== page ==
After work that day, I promptly visited the closest student travel agency (my university ID did not have dates attended and since I had just graduated, I still looked just the same). I met with a lovely woman who was tending to my last minute travel needs and I told her that I had never been anywhere on the Continent except a long weekend in Paris with a friend just a few weeks before.

I was open to anywhere. I had three (or four), I can’t remember, days, I’d be traveling alone and anywhere would do.

She suggested Belgium via the Eurostar, and I said let’s book it! My early morning departure was booked for Boxing Day, the 26th of December and I only knew I needed to pack warm clothes.

I spent Christmas in my flat making a scrapbook of my time already spent in London from October til December. We did not have television and the internet was a commodity onlyy found at internet cafes, so I amused myself with the radio and my own creativity. Imagine that!

On Boxing Day, I left on my first solo trip to a place where I knew no one and I didn’t really know much about my destination except Belgian beer and Belgian chocolate…and already I was sold!

Boxing Day

Today is Boxing Day across the pond…and throughout the Commonwealth.

When I lived in London over Christmas of 2000, Boxing Day was like Christmas Day. Everything was closed. Which would be great if you had no plans.

Except that I had booked an early morning Eurostar train to Brussels, Belgium. At the time I lived in Battersea (just south of the Thames, and also where Prince Harry just visited the police department after a friend’s recent robbery).

I had to book a taxi and pay whatever Boxing Day holiday surcharge because the tube (subway) and trains were closed. The only way across the river would be to take a taxi or swim. I clearly chose the former.

And let’s be honest, had the tube or trains been running, my departure was so early that I probably would have paid the taxi anyway – remember, everything was closed, so no traffic, and I could sleep a little bit longer!

Once on the Eurostar, you would have never known it was a holiday. It was packed with people! I remember speaking with a fellow American who was en route to visit her boyfriend’s family. I had told her that after Brussels I was headed towards Luxembourg or Bruges, I did not know which. She had told me she had visited both and she highly recommended Bruges over Luxembourg.

I kept that info in my back pocket and did act on her advice.

After a day in Brussels, I bought a train ticket to Bruges for the following day.

Note: Bruges was AWESOME and ultimately became one of my favorite cities that I have discovered in Europe. Will elaborate about my experience in the wonderful city in future posts.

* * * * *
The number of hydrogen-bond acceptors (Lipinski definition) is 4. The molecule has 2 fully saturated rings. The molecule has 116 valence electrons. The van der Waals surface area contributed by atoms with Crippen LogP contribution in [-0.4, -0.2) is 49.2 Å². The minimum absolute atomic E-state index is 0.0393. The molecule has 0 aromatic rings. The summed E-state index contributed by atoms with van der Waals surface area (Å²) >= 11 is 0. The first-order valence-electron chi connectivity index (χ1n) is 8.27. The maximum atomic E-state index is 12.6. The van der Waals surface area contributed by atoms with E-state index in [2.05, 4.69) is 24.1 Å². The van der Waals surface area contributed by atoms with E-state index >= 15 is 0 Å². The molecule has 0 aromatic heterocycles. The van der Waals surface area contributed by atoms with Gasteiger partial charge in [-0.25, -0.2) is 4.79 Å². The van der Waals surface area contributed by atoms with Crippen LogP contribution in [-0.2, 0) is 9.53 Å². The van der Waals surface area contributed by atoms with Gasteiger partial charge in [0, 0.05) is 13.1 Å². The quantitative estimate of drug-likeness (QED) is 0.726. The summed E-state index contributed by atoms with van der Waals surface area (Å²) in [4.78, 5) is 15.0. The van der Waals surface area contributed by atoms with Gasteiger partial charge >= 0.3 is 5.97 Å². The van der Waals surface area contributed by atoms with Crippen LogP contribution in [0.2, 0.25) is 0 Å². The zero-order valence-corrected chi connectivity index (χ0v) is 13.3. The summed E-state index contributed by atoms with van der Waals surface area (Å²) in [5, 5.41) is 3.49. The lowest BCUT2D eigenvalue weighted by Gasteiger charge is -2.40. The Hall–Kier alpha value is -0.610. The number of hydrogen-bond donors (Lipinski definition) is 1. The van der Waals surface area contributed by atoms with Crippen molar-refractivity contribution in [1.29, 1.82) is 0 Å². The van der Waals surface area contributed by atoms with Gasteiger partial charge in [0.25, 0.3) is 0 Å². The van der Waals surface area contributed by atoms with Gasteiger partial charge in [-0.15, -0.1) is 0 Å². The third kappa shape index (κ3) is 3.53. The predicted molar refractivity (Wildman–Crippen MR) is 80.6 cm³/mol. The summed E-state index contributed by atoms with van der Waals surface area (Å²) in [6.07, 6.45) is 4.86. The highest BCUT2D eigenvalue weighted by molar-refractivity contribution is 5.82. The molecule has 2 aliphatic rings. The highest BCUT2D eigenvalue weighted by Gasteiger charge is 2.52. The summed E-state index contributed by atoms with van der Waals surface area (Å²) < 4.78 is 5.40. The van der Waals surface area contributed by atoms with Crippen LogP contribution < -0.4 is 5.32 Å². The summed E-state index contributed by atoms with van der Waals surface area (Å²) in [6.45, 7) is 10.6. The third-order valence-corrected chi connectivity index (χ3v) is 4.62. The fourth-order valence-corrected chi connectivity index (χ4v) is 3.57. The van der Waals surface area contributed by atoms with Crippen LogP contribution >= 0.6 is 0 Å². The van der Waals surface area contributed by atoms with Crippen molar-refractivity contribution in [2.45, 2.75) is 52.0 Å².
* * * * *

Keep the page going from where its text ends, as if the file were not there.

For Shame!

Boy did I goof. Like I mentioned in yesterday’s post, the boyfriend and I went to DC for a weekend trip back in October. And boy did I mess up. I overpacked. The horror!

I broke several of my packing cardinal rules.

Problem 1: packing the night before

Problem 2: packing after dinner (and wine) with girlfriends

Which led to problems 3 and 4…

Problem 3: Not packing outfits that worked with the shoes

Problem 4: Not packing for the right weather

Not only did I overpack, but I packed for frigid weather. That weekend we were there, the weather was gorgeous.

I also packed non-practical outfits. Yes, on our departure day I wore my tall boots so I did not have to pack them, but I had not taken into consideration that the jeans I packed – did not work with those boots. Which means, the boots could only go with limited outfits. Thankfully, I had packed my trusty Converse to go with the jeans. While the boots paired with my leggings, I only packed one thing that actually looked normal with leggings, being leggings. The rest of what I packed made the leggings look like pants. Big no no.

On top of that, this was the boyfriend’s first trip to DC since he was a kid. Did I remember the camera? Of course not. Do either of us have smartphones? Nope.

So at the Lincoln Memorial, we did what any tourist who comes to a place unprepared, we bought, oh yes we did, a disposable camera. Stop laughing.

Let it be known I only was recently weened off of disposable cameras in the past few years, so I had no shame. Though it was hilarious looking around us – not one single person had a disposable camera. People had smartphone cameras, small digital cameras and high-tech cameras. Not us. We had the very desirable Fuji QuickSnap.

Hey, it did the job. Well, we don’t know yet because I just finished the roll and mailed it to be processed.


The boyfriend and I went to DC for a weekend trip back in October to visit old friends.

We took Amtrak down and we were pleasantly surprised when we accidentally found ourselves seated in the only quiet car on the train down.


I had a book to read and plenty of magazines to catch up on and I was excited for the silence in which to read. there were several people who needed to be continuously reminded that this was the quiet car.